March 30th, 2007 12:19 EST
Eating bugs and climbing miniature cliffs are activities usually seen on Fear Factor, but students participated in these and other adventures during Late Knights Saturday.
The Orlando Science Center encouraged students to eat dead larva of beetles, stating that the creatures serve as a good source of protein and boost energy. Many types of insects appear on menus today. Bugs remain a traditional food in many cultures across Africa, Asia, and Latin America. Despite the benefits, freshman psychology major, Kristen Horton, was still hesitant about consuming one of the golden-brown, worm-like creatures.
"It wasn`t bad," Horton said. "It tastes like a Cheeto, but it was a little hard to get down. Horton popped in a mint moments after swallowing the larva.
Jedidja "J.J." Charles and UCFs Knightcast radio 305 teamed up to provide the music for the dance competition and the entire event. Sounds of Destiny`s Child`s "Bootylicious" and Shakira`s "Hips Don`t Lie" boomed from the speakers, summoning students to the front of the Union.
Throughout the entire night the D.J. played a variety of music, including the popular Cha-Cha, Slide and the Miami Shuffle, which were songs that got most people on their feet. Advertising/public relations major, Aleta Gaskin, said, "Overall, the music is great and I like the songs that motivate everyone to participate and dance."
Both dances require the ability to stay on beat and maintain accurate footwork. Some scanned the feet of their neighbors, trying to get the steps right. Most dancers confidently swayed their hips while their feet glided across the floor.
About 12 students raced to the dance floor when the Knightcast crew announced the dance competition. Contestants danced for about five minutes to a mix of various songs. Some students thrust themselves into backward flips while others sprang across the dance floor on their hands, resembling cart wheels. Onlinka Crusoe and Sheree Carter did the "Harlem Shake" by jerking their shoulders from side to side and moving their legs, all while maintaining a connection with the audience. One of the dance participants leaped toward the sky and landed on the ground in a perfect split.
Four members of Knightcast selected their favorite contestant based on effort, creativity, and overall ability to dance. The crowd demanded a dance off between the four finalists and, in the end, Tiffany Roebuck, 23, won the competition and walked away with a $20 Target gift card.
"I`m just having fun tonight with my team mates," Roebuck, a member of the UCFs girl`s track team, said. "The club really isn`t my scene; so, Late Knights is fun for me."
While some students resembled acrobats on the dance floor, others could be found looking like Spiderman on the rock wall. Orlando`s Aiguille Rock Climbing Center set up a 24-foot rock wall in front of the Union. Students lined up but were required, first, to sign a waiver of liability. Gaskin said that she used some prior experience to help make it to the top.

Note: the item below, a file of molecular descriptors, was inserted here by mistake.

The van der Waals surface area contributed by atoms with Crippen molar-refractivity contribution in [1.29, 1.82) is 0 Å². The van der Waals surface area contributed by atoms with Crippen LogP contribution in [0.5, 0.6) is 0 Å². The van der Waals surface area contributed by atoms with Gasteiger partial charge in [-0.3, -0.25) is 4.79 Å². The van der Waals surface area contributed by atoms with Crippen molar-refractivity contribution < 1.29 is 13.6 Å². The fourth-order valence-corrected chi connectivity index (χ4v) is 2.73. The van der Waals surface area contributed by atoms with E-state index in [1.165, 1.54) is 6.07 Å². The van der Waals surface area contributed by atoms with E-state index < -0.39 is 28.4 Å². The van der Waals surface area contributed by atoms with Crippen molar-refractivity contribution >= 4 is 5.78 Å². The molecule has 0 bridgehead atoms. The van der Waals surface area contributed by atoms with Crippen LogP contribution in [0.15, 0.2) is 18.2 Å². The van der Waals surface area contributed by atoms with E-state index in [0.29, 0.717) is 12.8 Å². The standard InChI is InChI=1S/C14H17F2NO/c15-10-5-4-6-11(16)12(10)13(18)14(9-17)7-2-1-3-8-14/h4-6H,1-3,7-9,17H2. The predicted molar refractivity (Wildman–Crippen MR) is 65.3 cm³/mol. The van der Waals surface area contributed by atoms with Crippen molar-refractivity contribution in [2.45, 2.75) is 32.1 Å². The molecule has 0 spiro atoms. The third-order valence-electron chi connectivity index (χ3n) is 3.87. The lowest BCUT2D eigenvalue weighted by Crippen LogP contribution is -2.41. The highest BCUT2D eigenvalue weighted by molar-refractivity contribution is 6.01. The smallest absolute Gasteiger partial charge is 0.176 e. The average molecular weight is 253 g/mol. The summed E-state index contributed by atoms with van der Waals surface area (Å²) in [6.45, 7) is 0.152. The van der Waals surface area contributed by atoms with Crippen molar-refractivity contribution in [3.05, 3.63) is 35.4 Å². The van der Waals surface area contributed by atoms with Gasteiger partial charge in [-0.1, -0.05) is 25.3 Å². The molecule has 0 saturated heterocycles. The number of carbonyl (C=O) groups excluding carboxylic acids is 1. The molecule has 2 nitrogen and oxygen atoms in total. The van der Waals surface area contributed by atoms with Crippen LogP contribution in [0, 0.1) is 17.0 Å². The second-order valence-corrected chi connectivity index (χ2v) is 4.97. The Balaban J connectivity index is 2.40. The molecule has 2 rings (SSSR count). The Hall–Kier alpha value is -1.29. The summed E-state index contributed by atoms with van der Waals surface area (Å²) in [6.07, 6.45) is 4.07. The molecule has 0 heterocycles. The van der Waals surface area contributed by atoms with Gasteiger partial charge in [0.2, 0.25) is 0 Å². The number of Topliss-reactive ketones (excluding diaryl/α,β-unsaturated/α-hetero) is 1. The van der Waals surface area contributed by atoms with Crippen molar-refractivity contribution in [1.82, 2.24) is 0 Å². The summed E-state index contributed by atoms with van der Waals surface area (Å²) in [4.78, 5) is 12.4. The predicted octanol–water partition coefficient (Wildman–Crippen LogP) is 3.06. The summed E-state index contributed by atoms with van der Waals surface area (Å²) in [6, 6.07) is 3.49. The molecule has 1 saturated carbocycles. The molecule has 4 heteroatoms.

"I`ve been rock climbing in the gym a number of times, so I know the basic technique," Gaskin said. "For me, climbing is a fun way to get some exercise."
Other climbers tested their skills by racing friends or the digital timer mounted on top of the wall.
Along with the dance competition and bingo games, trivia questions allowed more Late Knighters to win prizes. Andretta Williams, 20, smiled like a kid in Toys R` Us when she won a sleeping bag. Williams correctly answered the question, "What is Late Knights?`
Toward the end of the event, three members of Delta Sigma Theta Sorority commanded the crowd`s attention when they strolled to Cheryl Lynn`s 1978 hit "Go to Be Real." Dating back to the 1930s, strolling is a tradition among multicultural fraternities and sororities. Participants form a line and combine forceful stomps to the ground with smooth dance moves. Once the D.J. announced the Deltas and played their stroll song, students watched attentively and tapped their feet to the beat of the music.
Along with the activities, free food and prizes, Late Knights is a chance for both students and Late Knights coordinators to have fun and meet other people. Jeremi Cheeks, student director for Late Knights, has been involved with these events since his freshman year.
"I have many memories from Late Knights, but overall I just like meeting the new people who come out each time." Cheeks said.
The next Late Knights is April 17 from 9 p.m. to 2 a.m. at Academic Village, near the Recreation and Wellness Center.
Late Knights is a student-run organization under the Office of Student Involvement (OSI). The purpose of Late Knights is to provide a late-night, non-alcoholic atmosphere in a safe and convenient location for students.
For More Information about Late Knights go to http://lateknights.getinvolveducf.com/